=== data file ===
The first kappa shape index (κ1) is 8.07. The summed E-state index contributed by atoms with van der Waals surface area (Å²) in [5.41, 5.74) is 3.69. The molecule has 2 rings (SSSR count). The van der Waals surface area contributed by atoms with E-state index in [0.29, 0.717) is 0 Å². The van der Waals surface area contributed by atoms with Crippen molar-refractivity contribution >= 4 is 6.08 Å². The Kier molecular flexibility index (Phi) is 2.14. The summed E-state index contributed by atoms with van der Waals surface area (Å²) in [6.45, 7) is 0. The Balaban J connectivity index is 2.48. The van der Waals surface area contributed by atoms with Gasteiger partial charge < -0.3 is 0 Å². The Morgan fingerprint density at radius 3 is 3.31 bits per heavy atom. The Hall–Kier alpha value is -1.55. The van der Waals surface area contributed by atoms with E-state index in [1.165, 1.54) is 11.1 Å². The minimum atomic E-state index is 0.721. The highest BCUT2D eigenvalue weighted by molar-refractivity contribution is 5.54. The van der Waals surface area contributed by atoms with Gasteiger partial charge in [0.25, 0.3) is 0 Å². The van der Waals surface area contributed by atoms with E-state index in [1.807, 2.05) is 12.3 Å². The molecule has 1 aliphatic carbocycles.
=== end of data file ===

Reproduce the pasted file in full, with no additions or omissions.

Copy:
The first kappa shape index (κ1) is 8.07. The summed E-state index contributed by atoms with van der Waals surface area (Å²) in [5.41, 5.74) is 3.69. The molecule has 2 rings (SSSR count). The van der Waals surface area contributed by atoms with E-state index in [0.29, 0.717) is 0 Å². The van der Waals surface area contributed by atoms with Crippen molar-refractivity contribution >= 4 is 6.08 Å². The Kier molecular flexibility index (Phi) is 2.14. The summed E-state index contributed by atoms with van der Waals surface area (Å²) in [6.45, 7) is 0. The Balaban J connectivity index is 2.48. The van der Waals surface area contributed by atoms with Gasteiger partial charge < -0.3 is 0 Å². The Morgan fingerprint density at radius 3 is 3.31 bits per heavy atom. The Hall–Kier alpha value is -1.55. The van der Waals surface area contributed by atoms with E-state index in [1.165, 1.54) is 11.1 Å². The minimum atomic E-state index is 0.721. The highest BCUT2D eigenvalue weighted by molar-refractivity contribution is 5.54. The van der Waals surface area contributed by atoms with Gasteiger partial charge in [0.25, 0.3) is 0 Å². The van der Waals surface area contributed by atoms with E-state index in [1.807, 2.05) is 12.3 Å². The molecule has 1 aliphatic carbocycles.